Statements from Reno v. ACLU plaintiffs and witnesses
NEW YORK: The National Writers Union (UAW Local 1981), one of the plaintiffs in the lawsuit to overturn the Communications Decency Act of 1996, expressed great satisfaction today at the Supreme Court's decision to affirm the preliminary injunction against the Act.
"The Court's decision is a great victory for free speech," said Jonathan Tasini, president of the NWU. "We were proud to stand with our other plaintiffs and the ACLU in an effort to protect one of the enduring values of our democratic society."
The National Writers Union represents 4,600 freelance journalists, book authors, poets and technical writers nationwide.
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The Court's decision is definitely a victory for everyone, but it's particularly important for high school journalists and their advisers. Only by allowing student reporters open access to information -- on the Internet and elsewhere -- can we help them develop the skills they need to be critical thinkers and to communicate important information to their teen audiences. With skilled journalism teachers guiding them, they not only will be able to explore topics and gather facts vital to their lives, but they will experience first-hand the value the First Amendment offers all citizens. Even those who will not follow a career in journalism will benefit by learning to be better media consumers.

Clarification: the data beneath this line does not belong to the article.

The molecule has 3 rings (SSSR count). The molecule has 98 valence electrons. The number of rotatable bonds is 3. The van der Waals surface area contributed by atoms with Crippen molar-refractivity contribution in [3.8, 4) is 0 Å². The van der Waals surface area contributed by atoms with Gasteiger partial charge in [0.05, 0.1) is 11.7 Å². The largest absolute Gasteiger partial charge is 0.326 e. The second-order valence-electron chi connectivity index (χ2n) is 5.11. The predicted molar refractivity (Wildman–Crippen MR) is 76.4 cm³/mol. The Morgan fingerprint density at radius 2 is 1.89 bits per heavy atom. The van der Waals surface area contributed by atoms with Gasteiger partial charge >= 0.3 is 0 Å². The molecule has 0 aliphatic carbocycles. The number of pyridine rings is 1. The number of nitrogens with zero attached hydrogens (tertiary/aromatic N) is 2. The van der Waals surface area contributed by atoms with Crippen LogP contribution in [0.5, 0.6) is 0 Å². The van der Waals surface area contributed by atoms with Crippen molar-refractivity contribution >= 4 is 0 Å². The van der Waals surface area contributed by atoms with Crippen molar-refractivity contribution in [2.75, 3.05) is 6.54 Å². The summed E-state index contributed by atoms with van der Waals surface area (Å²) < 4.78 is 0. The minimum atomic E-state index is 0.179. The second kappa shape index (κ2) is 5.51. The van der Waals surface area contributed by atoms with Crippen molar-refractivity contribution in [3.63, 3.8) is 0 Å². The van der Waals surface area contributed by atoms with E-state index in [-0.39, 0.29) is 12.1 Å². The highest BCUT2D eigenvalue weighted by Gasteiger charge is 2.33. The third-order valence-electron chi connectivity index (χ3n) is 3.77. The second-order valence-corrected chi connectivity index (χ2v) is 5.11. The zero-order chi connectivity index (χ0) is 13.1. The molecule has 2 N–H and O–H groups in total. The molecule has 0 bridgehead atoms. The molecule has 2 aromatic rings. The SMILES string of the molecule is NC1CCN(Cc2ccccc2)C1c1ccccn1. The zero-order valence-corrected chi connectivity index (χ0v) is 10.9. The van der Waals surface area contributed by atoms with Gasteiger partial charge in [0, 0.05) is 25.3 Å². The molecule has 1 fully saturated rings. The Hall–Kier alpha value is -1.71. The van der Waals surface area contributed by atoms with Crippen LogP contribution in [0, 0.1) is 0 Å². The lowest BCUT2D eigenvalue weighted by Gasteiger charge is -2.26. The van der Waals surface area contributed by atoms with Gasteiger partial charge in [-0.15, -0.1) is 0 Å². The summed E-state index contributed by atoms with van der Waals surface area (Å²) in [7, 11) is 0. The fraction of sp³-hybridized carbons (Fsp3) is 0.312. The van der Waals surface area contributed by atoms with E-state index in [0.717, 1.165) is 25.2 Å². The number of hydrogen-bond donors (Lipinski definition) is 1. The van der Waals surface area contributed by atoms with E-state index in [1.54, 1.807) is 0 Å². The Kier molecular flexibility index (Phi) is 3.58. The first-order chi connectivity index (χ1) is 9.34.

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NEW YORK -- Jonathan Wallace, a plaintiff in the ACLU v. Reno case, welcomed the Supreme Court ruling today.
"Its a sweeping victory," said Wallace, publisher of The Ethical Spectacle (www.spectacle.org) and co-author with Mark Mangan of Sex, Laws and Cyberspace (New York: Henry Holt: 1996) on Internet censorship. "The Court has accorded the Internet the broadest possible protection."
In the ruling, the seven justice majority agreed with the District Court that the Internet is not "invasive" like broadcast media and cable. While a child may stumble on an indecent television program, accessing content on the Internet requires too many steps for society to be equally concerned about the Net. Additionally, the Court said, warning screens and the availability of other measures to individual parents make the Communications Decency Act unneccessary and therefore unconstitutional.
"This means that the Court is prepared to treat the Internet like print media, which has always been considered sacred in First Amendment law," Wallace said.
He congratulated the ACLU attorneys and other lawyers who represented the plaintiffs. "They worked hard and did a tremendous job on this, educating the District Court and the Supreme Court in the meaning of the new medium," Wallace said.
The Ethical Spectacle is a monthly Web-based newsletter focusing on the intersection, or collision, of ethics, law and politics in our society. Wallace joined the ACLU case as a plaintiff because of his concern that socially valuable material in the publication, such as a compilation of Holocaust material (http://www.spectacle.org/695/ausch.html) might be considered indecent under the Communications Decency Act.